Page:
We cook and eat for a whole host of reasons but today I wanted Japanese fried chicken. I felt celebratory because yesterday, Vietnamese Food Any Day went to print! Then late last evening, I received news that after thirty-one years, Cooking Light will cease its print magazine. That means my monthly column will be gone after December 2018, but sadder yet is the fact that my friends and colleagues just suddenly lost their jobs! The food media world is hurting financially and Cooking Light will merge its subscribers with that of Eating Well, a sister publication. The business decision was made by Meredith Corporation, their parent company.
That said, I was feeling really off and needed a delicious distraction. So I picked myself up by the air-fryer, sort to speak. It was my Cooking Light editor, Brierley Horton, who got me to go whole hog to review air-fryers and ever since then, I’ve gotten hooked on playing with it. My latest experiments have been with Japanese fried chicken – kara-age, a popular snack with drinks (you’ve likely seen on Japanese menus) that’s also great with rice for dinner. What you’re looking at here is my third round of air-fried Japanese fried chicken.
A Proper Name for Japanese Fried Chicken
Kara-age is easier to make than tempura because there’s no batter, say Tadashi Ono and Harris Salat in their terrific book, Japanese Soul Cooking. The term kara-age refers to a generic group of deep-fried foods that are simply seasoned, dredged in starch or starch and fried. It’s more common than tempura and enjoyed all over Japan.
Though kara-age is a general term, we often think of it as referring to Japanese fried chicken, but the delicately crisp morsels should really be called tatsuta-age, or chicken tatsuta. Tatsuta is the name of a river known for russet colored leaves that float down during autumn. The rich color inspires the color of the fried chicken. The Japanese are so poetic even with humble fried chicken. If you call this by its popular name, kara-age, you won’t be wrong. If you go with tatsuta-age, you may win new friends!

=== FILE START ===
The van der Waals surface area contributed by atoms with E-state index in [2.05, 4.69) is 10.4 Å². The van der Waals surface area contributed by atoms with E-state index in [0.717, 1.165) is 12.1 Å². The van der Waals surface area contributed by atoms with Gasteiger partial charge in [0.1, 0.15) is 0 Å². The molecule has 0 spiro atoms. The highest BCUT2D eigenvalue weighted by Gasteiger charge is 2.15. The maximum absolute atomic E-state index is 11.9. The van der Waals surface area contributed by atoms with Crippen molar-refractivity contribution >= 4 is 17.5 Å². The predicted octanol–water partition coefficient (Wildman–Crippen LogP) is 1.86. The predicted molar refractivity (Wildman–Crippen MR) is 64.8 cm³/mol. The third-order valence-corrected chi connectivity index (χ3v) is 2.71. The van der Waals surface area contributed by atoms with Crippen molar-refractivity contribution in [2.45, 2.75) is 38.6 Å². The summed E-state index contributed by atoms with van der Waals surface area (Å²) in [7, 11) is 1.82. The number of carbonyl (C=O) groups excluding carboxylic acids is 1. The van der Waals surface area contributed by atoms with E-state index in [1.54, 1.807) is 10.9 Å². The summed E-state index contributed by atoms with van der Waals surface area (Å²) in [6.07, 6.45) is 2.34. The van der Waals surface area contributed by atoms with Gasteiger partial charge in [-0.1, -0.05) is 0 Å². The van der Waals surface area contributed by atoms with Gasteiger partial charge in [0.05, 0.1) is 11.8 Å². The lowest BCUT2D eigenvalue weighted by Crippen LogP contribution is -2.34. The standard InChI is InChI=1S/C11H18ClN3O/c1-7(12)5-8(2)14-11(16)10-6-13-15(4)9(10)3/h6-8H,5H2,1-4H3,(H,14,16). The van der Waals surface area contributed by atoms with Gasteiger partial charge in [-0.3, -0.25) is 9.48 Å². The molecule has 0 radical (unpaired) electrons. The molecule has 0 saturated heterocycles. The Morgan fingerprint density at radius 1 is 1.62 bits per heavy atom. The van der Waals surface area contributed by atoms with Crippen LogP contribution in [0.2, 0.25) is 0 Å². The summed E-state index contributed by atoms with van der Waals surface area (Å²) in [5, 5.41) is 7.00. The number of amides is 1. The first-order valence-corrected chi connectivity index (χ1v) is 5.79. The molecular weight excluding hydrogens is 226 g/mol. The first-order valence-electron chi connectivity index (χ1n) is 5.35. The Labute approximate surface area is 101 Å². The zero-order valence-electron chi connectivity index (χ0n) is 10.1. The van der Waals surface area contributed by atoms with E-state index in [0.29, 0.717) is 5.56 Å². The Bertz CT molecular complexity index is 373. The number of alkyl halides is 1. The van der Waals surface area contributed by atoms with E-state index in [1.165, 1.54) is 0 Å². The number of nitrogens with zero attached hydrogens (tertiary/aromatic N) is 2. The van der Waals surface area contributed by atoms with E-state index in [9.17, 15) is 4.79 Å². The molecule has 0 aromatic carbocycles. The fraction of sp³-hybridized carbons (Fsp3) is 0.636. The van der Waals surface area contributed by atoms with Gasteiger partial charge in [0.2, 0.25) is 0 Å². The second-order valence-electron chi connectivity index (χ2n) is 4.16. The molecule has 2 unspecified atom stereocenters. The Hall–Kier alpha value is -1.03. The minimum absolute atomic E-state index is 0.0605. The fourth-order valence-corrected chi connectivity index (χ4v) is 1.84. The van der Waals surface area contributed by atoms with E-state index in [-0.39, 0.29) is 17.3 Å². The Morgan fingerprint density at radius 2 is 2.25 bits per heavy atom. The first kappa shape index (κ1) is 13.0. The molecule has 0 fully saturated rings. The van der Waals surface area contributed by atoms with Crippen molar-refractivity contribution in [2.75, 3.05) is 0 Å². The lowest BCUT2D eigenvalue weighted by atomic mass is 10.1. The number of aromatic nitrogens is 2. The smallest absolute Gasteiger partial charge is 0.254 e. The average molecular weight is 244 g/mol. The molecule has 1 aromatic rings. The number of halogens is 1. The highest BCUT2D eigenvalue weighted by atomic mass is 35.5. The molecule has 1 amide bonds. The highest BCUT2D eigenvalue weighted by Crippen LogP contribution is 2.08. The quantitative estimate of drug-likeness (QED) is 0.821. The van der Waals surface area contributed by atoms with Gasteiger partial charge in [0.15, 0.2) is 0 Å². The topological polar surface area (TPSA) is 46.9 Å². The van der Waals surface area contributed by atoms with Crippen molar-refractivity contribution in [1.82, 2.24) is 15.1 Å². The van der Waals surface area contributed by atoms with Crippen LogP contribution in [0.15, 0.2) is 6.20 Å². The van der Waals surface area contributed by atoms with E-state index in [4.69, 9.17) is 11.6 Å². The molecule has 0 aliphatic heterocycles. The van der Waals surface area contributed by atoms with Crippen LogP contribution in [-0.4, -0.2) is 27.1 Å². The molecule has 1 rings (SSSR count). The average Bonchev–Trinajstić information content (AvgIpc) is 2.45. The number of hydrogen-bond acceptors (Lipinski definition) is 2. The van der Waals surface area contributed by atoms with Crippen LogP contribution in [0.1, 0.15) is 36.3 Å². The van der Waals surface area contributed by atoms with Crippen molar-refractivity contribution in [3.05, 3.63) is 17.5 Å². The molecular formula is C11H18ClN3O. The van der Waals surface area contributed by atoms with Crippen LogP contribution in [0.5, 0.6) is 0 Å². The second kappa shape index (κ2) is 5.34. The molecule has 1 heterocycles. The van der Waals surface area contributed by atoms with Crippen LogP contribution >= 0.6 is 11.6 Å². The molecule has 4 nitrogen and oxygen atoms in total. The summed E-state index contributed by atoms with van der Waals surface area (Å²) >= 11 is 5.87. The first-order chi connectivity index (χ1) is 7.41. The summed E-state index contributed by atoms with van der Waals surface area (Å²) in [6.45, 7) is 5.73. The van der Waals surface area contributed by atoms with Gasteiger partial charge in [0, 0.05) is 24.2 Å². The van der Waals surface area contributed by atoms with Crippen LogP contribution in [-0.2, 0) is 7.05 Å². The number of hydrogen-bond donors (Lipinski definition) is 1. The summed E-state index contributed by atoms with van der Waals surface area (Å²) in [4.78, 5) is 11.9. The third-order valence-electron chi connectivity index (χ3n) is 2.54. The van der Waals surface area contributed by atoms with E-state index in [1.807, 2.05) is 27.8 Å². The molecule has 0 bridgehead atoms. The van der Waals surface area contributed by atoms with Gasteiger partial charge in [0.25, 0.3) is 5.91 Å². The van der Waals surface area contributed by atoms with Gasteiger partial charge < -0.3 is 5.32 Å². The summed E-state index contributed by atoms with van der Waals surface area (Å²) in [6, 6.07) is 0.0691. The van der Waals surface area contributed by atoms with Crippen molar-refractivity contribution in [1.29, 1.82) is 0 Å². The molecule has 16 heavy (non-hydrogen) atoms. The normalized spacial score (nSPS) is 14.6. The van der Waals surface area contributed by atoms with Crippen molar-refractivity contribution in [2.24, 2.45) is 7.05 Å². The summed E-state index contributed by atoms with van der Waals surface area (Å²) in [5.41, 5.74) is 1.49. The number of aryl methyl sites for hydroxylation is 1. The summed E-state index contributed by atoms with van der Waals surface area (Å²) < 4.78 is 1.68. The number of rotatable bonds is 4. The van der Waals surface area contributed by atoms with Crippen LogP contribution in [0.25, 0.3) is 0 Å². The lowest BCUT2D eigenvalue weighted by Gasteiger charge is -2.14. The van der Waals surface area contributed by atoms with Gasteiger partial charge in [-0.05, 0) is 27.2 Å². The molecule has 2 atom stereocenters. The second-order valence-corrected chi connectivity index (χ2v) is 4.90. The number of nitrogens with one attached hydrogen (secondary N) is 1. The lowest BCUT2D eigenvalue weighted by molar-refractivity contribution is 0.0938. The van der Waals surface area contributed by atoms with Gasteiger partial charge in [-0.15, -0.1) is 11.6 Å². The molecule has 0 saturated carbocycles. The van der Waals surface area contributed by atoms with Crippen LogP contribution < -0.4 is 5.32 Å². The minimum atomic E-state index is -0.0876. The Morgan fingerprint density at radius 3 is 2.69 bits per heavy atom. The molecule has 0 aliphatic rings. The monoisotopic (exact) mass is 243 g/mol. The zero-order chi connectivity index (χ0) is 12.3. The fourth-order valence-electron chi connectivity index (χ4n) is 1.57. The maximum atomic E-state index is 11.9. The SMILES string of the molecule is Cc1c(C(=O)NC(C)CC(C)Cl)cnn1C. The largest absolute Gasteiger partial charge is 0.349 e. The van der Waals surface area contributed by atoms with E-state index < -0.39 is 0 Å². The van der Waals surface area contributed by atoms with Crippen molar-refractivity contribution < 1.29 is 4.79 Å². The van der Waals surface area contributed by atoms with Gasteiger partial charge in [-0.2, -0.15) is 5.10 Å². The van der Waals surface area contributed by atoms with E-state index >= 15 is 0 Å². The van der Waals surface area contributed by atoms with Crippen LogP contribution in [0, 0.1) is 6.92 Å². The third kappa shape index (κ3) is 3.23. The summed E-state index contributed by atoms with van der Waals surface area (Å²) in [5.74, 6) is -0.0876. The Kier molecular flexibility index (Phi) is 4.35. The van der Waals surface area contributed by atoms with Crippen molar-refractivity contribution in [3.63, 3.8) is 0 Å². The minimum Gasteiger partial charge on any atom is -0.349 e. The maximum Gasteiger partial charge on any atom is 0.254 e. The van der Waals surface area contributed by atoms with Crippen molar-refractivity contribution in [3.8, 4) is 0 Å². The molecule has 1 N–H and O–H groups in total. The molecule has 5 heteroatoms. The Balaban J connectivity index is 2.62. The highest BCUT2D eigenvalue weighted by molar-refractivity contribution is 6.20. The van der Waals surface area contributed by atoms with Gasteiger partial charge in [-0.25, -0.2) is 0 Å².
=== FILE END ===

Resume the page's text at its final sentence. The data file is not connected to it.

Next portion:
How to Debone Chicken Legs and Other Pointers
The fact that there’s no messy batter involved got me wondering about air-frying the chicken. The air-fryer is perfect for surrounding the coated chicken with hot air. Instead of a pot of hot oil, I just needed to moisten the chicken and let the air-fryer do the rest.
In Ono and Salat’s recipe, skin-on, dark meat chicken is marinated with lots of garlic, ginger, soy, mirin, and sake.
If you shop at a Japanese market like Mitsuwa or Nijiya, you can buy the chicken already prepped for kara-age. Otherwise, just do it yourself with a boning knife like this one.
I had a robust dark Japanese soy sauce so I used it for the marinade, which explains the dark color result. If you have supermarket Kikkoman soy sauce, that will work just fine.
The Japanese have very fine potato starch – katakuriko, but I simply used Bob’s Red Mill brand which is available at natural grocers and well-stocked markets. Bob’s seems to create a slightly thicker, crisper finish on the chicken than when I’ve made it with Japanese potato starch.
The air-fryer does a remarkable job with circulating tons of hot air to fry the chicken fast. I used very little oil and flavor and texture-wise, there was little difference between the air-fried Japanese fried chicken and the regular deep-fried version.